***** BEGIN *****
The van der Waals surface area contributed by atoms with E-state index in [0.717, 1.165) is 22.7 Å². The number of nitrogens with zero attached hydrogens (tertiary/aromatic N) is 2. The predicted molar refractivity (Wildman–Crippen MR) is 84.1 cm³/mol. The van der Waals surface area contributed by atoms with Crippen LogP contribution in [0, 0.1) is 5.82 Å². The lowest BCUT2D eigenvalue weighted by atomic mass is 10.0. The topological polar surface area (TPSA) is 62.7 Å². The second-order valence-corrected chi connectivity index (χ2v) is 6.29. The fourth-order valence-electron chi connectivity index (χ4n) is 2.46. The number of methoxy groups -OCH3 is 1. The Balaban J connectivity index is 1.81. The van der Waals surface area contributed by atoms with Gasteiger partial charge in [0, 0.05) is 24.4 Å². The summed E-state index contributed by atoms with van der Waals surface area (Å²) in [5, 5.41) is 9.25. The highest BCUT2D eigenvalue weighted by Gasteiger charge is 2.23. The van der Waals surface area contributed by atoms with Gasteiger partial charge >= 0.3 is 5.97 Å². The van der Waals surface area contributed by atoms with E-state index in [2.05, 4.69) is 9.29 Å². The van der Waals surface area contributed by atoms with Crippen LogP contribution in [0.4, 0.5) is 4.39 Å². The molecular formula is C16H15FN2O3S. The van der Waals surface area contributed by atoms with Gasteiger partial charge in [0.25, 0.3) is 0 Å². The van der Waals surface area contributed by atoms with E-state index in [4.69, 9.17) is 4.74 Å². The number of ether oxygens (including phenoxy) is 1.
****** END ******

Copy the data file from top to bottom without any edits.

The van der Waals surface area contributed by atoms with E-state index in [0.717, 1.165) is 22.7 Å². The number of nitrogens with zero attached hydrogens (tertiary/aromatic N) is 2. The predicted molar refractivity (Wildman–Crippen MR) is 84.1 cm³/mol. The van der Waals surface area contributed by atoms with Crippen LogP contribution in [0, 0.1) is 5.82 Å². The lowest BCUT2D eigenvalue weighted by atomic mass is 10.0. The topological polar surface area (TPSA) is 62.7 Å². The second-order valence-corrected chi connectivity index (χ2v) is 6.29. The fourth-order valence-electron chi connectivity index (χ4n) is 2.46. The number of methoxy groups -OCH3 is 1. The Balaban J connectivity index is 1.81. The van der Waals surface area contributed by atoms with Gasteiger partial charge in [0, 0.05) is 24.4 Å². The summed E-state index contributed by atoms with van der Waals surface area (Å²) in [5, 5.41) is 9.25. The highest BCUT2D eigenvalue weighted by Gasteiger charge is 2.23. The van der Waals surface area contributed by atoms with Gasteiger partial charge >= 0.3 is 5.97 Å². The van der Waals surface area contributed by atoms with E-state index in [2.05, 4.69) is 9.29 Å². The van der Waals surface area contributed by atoms with Crippen LogP contribution in [0.4, 0.5) is 4.39 Å². The molecular formula is C16H15FN2O3S. The van der Waals surface area contributed by atoms with Gasteiger partial charge in [0.25, 0.3) is 0 Å². The van der Waals surface area contributed by atoms with E-state index in [4.69, 9.17) is 4.74 Å². The number of ether oxygens (including phenoxy) is 1.